As we approach a full year of pandemic life in the United States, I’ve noticed that it feels increasingly strange to look back at pictures and videos from this time in 2020, and just how different everything was. A year into this new reality, the way we live now almost seems more normal than the way we lived then.
As I look back at those memories that now feel so distant, the images of pre-pandemic college sporting events stick out to me in particular. I have pictures overlooking a packed TD Garden at the 2020 Beanpot, just a month before the college hockey season was cancelled due to the coronavirus. I have selfies in the BU pep band, standing shoulder-to-shoulder with 50 Terriers at a BU basketball game. Now, we can’t even play our instruments, let alone do it at a BU game.
This year, there are no fans, no bands, and consequently, no college sports atmosphere. I’ve been very lucky to attend several games myself through working for BU Athletics, but I miss my fellow fans, my band friends, my media colleagues, and everyone else who has been locked out of this covid-centered season. It just doesn’t feel the same without any of them.
I find this to be especially true at hockey games. I have seen the progression of the BU men’s hockey program first-hand, and it’s bittersweet to see the team peaking just when fans are forced away. Last year, the Terriers went a pedestrian 13-13-8, with a handful of ugly home defeats that had the BU faithful headed home early. Maybe they would have stayed if they knew those would be the last games they saw in-person! I remember columns popping up about attendance dipping at BU and other arenas around the country. Oh, how silly we were then.
While the on-ice product missed the mark at times last season, this year’s edition of the men’s hockey team has been exciting, entertaining, and at times, elite. The Terriers have home wins against two top ten opponents in UMass and Boston College — beating rival BC at home for the first time since 2017 — and have shot up the national rankings, cracking the top ten themselves for the first time since 2018. The team is poised to be a major postseason threat in Hockey East and likely in the national tournament as well, and yet, no one can be there to see it. It’s too bad.
Another note on the men’s hockey team for the history buffs and sentimental BU fans like myself is that the men are playing at historic Walter Brown Arena for the first time since moving across the street to the newer Agganis Arena in 2005. The decision to play at WBA was led by covid protocols and safety guidelines, but has made for a fun reminder of what BU men’s hockey used to look like. I was only five years old when the team left Wally B, but I really wish I could have been around to see them play there in front of a rabid BU crowd, especially with a winning team.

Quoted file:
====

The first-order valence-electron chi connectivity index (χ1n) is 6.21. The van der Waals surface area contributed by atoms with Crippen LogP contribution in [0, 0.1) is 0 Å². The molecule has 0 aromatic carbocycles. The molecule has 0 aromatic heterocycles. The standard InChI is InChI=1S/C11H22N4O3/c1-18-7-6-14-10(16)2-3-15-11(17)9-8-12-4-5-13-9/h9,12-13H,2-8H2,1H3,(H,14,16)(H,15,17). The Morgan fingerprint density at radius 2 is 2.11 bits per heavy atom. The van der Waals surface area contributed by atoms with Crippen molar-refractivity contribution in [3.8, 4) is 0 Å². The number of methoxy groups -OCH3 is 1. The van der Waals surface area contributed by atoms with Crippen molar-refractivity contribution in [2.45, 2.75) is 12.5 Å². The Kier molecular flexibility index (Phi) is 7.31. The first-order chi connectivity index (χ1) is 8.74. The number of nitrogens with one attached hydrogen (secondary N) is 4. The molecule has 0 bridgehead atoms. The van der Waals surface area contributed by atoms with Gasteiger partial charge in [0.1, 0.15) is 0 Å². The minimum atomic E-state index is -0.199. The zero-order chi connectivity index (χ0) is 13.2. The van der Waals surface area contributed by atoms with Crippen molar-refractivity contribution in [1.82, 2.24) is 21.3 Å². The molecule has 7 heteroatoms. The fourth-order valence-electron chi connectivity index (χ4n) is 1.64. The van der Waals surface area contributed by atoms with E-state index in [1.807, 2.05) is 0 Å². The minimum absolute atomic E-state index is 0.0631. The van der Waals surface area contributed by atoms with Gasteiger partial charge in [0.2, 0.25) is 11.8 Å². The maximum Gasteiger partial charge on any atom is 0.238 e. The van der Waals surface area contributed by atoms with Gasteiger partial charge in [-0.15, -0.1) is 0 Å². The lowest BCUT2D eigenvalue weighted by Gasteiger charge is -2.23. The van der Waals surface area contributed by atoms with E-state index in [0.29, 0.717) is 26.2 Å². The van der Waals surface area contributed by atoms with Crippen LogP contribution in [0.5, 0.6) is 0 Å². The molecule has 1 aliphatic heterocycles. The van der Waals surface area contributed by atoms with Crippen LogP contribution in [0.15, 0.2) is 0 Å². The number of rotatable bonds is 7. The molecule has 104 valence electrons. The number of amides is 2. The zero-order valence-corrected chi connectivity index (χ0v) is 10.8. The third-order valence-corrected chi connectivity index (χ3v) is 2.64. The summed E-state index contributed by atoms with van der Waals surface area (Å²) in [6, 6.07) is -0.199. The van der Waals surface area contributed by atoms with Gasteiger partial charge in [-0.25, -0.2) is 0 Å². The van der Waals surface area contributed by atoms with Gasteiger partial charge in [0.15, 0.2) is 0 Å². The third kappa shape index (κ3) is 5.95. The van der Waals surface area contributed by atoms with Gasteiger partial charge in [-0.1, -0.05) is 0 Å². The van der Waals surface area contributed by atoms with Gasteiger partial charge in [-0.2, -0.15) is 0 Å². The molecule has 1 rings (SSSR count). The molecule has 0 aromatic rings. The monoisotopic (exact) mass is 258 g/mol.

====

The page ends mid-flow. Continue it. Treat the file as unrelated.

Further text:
This is just one example of why I feel a sort of reserved joy about this season of sports. I’m certainly glad the teams are back in action, and it’s nice to see some of the teams doing well amidst all the unusual circumstances. But it’s just not the same. Hockey isn’t the same without the fans of all ages, basketball isn’t the same without my fellow student reporters, lacrosse isn’t the same without the packs of parents — the list goes on.
As we’ve all learned this year, though, you have to make due with what you have. I appreciate what the Athletics department has done to simulate a more recognizable game day feel, like playing the fight song and other BU hits from the band, as well as pre-recorded crowd noise during the games. It’s a bit odd to look around an empty venue and hear the murmur of hundreds of fans, but if it makes things more familiar for the athletes, then I’m all for it.
That said, when the time comes, I’ll be more than ready to get rid of these imitations and bring in the actual source of that irreplaceable ambience. That’s what college sports are all about, and when we get that back, even if it’s a fraction of what it usually is, things will start to feel right again. When the gates open, I hope fans at BU and across NCAA will flock to the stadiums — safely, please — and I hope people will remember just how special this experience is.
At its best, you can’t beat the game day atmosphere of college sports. I hope we can all enjoy it again soon.
Image taken by Brady Gardner